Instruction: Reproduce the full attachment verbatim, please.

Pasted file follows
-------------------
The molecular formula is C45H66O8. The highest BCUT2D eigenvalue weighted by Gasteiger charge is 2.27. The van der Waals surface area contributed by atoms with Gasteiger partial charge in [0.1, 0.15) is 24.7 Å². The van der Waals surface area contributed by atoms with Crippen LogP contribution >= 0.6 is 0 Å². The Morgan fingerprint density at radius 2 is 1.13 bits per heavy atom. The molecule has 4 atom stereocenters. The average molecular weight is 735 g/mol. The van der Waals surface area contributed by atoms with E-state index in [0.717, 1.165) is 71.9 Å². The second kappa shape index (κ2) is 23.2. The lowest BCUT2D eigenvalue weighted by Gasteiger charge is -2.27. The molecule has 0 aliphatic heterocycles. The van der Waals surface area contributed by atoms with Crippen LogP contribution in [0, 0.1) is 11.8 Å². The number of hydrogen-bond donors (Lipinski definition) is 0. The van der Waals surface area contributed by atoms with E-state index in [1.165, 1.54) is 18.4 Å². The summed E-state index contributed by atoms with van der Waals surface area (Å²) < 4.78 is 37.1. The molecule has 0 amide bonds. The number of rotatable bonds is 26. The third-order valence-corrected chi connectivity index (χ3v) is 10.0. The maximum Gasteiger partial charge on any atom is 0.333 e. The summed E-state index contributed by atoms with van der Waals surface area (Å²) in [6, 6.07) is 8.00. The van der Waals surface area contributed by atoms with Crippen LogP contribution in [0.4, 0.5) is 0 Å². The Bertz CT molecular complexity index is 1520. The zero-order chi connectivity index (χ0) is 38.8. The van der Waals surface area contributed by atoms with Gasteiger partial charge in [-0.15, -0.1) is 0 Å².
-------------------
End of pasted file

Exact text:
The molecular formula is C45H66O8. The highest BCUT2D eigenvalue weighted by Gasteiger charge is 2.27. The van der Waals surface area contributed by atoms with Gasteiger partial charge in [0.1, 0.15) is 24.7 Å². The van der Waals surface area contributed by atoms with Crippen LogP contribution >= 0.6 is 0 Å². The Morgan fingerprint density at radius 2 is 1.13 bits per heavy atom. The molecule has 4 atom stereocenters. The average molecular weight is 735 g/mol. The van der Waals surface area contributed by atoms with E-state index in [0.717, 1.165) is 71.9 Å². The second kappa shape index (κ2) is 23.2. The lowest BCUT2D eigenvalue weighted by Gasteiger charge is -2.27. The molecule has 0 aliphatic heterocycles. The van der Waals surface area contributed by atoms with Crippen LogP contribution in [0, 0.1) is 11.8 Å². The number of hydrogen-bond donors (Lipinski definition) is 0. The van der Waals surface area contributed by atoms with E-state index in [1.165, 1.54) is 18.4 Å². The summed E-state index contributed by atoms with van der Waals surface area (Å²) < 4.78 is 37.1. The molecule has 0 amide bonds. The number of rotatable bonds is 26. The third-order valence-corrected chi connectivity index (χ3v) is 10.0. The maximum Gasteiger partial charge on any atom is 0.333 e. The summed E-state index contributed by atoms with van der Waals surface area (Å²) in [6, 6.07) is 8.00. The van der Waals surface area contributed by atoms with Crippen LogP contribution in [0.4, 0.5) is 0 Å². The Bertz CT molecular complexity index is 1520. The zero-order chi connectivity index (χ0) is 38.8. The van der Waals surface area contributed by atoms with Gasteiger partial charge in [-0.15, -0.1) is 0 Å².